Aggressive steal backfires on Sox

Betts slips off bag, claims he was pushed by Headley

Aggressive steal backfires on Sox

BOSTON -- As Mookie Betts sat in the dirt, his feet resting on third base, the look of disbelief on the Red Sox center fielder's face conveyed everything video replay could not.

What began for the Red Sox as an aggressive endeavor on the bases ended with a tough call that largely shaped Tuesday's 3-1 loss to the Yankees at Fenway Park. Betts, who found himself dashing toward third in the eighth inning on an attempted double steal, was called out by third-base umpire Vic Carapazza after his foot wobbled off the bag on a hard slide.

With Betts visibly frustrated after exchanging words with Carapazza, the Red Sox challenged the ruling. But one minute and 39 seconds of review was all the time needed to confirm the original out call.

Ultimately, New York third baseman Chase Headley needed no more than that small window to apply a successful tag.

"With the way replay is now, we've been taught to hold the tag on there," Headley said. "I was off-balance, so I was just trying to hold the tag on. It felt like he was coming off. I kept holding and eventually he did."

But Betts adamantly believes his foot's movement was no fault of his own. After the game, the 22-year-old speedster gave his take on the play to president of baseball operations Dave Dombrowski, who was passing through the Boston clubhouse, and then reporters.

"I felt like I was safe the whole time," Betts said. "As I was sitting there, I felt my foot start moving, and I wasn't moving it. So I felt like when [Headley] rolled over, he was pushing me off the bag, and whether it was intentional or unintentional, I felt like I was pushed."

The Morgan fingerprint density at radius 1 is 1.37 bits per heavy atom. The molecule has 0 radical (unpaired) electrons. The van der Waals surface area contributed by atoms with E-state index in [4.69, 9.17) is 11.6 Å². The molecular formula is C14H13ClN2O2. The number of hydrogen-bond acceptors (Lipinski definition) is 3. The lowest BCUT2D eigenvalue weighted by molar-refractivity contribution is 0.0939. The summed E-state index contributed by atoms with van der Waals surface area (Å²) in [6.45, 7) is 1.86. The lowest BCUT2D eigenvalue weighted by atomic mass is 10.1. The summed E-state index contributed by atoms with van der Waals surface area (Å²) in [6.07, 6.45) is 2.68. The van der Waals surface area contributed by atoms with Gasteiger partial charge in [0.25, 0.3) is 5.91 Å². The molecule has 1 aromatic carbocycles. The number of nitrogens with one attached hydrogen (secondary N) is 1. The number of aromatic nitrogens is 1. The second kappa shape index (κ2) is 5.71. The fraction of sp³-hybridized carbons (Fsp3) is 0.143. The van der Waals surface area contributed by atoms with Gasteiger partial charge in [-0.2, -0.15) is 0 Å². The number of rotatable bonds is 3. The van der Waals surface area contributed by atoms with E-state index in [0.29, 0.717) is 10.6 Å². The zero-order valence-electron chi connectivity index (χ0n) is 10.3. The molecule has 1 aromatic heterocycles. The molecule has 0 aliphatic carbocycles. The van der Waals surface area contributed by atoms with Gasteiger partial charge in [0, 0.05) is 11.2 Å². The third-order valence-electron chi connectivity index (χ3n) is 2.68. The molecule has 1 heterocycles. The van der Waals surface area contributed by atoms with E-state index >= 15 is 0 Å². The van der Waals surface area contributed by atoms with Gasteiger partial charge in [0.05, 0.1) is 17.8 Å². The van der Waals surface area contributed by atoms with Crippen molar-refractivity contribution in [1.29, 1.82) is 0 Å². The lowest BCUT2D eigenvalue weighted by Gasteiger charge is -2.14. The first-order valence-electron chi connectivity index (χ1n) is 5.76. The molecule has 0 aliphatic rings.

The play marked a fortunate turn for the Yankees, considering the always-dangerous Davis Ortiz was batting with two runners on base and one out. Instead of mounting a rally, however, the Red Sox came away with zeros after Dellin Betances struck out Ortiz.

"It's a big play," Headley said. "Obviously David knows how to drive guys in and you've got the tying run in scoring position after that. It's a big play for us to get a big out right there, and obviously Dellin finished the job."

Such a bang-bang play likely does not occur had Betances opted to rely on his fastball with two quick runners on base. But Ortiz's recent damage done against heaters had the righty reliever unwilling to shy away from his putout pitch.

"I was going to throw him that breaking ball there no matter what," Betances said. "I was still confident in myself that I could make a pitch there. Instead of three outs, it would have been two outs, which is second and third. You don't want that, but it was a great job by [Brian] McCann and a great job by Chase keeping that tag on."

Betts recognizes that the push-off aspect of his out at third is not reviewable under the current replay system, and he expressed no real wish to lobby for a change. But the sting of the close play still lingers.

"It's just a part of the game," Betts said. "A judgment call there, and the judge obviously felt the opposite way."

Alec Shirkey is an associate reporter for MLB.com. This story was not subject to the approval of Major League Baseball or its clubs.